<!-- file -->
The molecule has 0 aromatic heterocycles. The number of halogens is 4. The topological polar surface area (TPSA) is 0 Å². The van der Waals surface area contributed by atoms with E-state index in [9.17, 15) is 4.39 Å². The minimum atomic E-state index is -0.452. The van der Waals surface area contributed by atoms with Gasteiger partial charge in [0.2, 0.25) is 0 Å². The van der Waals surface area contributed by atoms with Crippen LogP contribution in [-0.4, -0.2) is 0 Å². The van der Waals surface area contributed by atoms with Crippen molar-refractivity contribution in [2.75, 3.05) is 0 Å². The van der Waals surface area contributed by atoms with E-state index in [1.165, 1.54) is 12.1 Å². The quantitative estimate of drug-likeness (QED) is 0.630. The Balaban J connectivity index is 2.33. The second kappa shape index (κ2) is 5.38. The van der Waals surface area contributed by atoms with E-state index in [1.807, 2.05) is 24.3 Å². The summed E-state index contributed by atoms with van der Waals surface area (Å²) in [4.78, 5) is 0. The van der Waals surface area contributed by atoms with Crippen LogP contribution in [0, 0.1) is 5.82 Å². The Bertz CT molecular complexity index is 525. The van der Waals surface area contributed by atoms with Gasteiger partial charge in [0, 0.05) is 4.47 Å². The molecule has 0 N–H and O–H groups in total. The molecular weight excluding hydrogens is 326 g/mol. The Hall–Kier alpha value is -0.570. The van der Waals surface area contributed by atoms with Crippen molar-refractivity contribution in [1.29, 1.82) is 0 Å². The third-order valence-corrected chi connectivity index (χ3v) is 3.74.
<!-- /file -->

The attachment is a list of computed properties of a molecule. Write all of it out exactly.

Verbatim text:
The molecule has 0 aromatic heterocycles. The number of halogens is 4. The topological polar surface area (TPSA) is 0 Å². The van der Waals surface area contributed by atoms with E-state index in [9.17, 15) is 4.39 Å². The minimum atomic E-state index is -0.452. The van der Waals surface area contributed by atoms with Gasteiger partial charge in [0.2, 0.25) is 0 Å². The van der Waals surface area contributed by atoms with Crippen LogP contribution in [-0.4, -0.2) is 0 Å². The van der Waals surface area contributed by atoms with Crippen molar-refractivity contribution in [2.75, 3.05) is 0 Å². The van der Waals surface area contributed by atoms with E-state index in [1.165, 1.54) is 12.1 Å². The quantitative estimate of drug-likeness (QED) is 0.630. The Balaban J connectivity index is 2.33. The second kappa shape index (κ2) is 5.38. The van der Waals surface area contributed by atoms with E-state index in [1.807, 2.05) is 24.3 Å². The summed E-state index contributed by atoms with van der Waals surface area (Å²) in [4.78, 5) is 0. The van der Waals surface area contributed by atoms with Crippen LogP contribution in [0, 0.1) is 5.82 Å². The Bertz CT molecular complexity index is 525. The van der Waals surface area contributed by atoms with Gasteiger partial charge in [0, 0.05) is 4.47 Å². The molecule has 0 N–H and O–H groups in total. The molecular weight excluding hydrogens is 326 g/mol. The Hall–Kier alpha value is -0.570. The van der Waals surface area contributed by atoms with Crippen molar-refractivity contribution in [1.29, 1.82) is 0 Å². The third-order valence-corrected chi connectivity index (χ3v) is 3.74.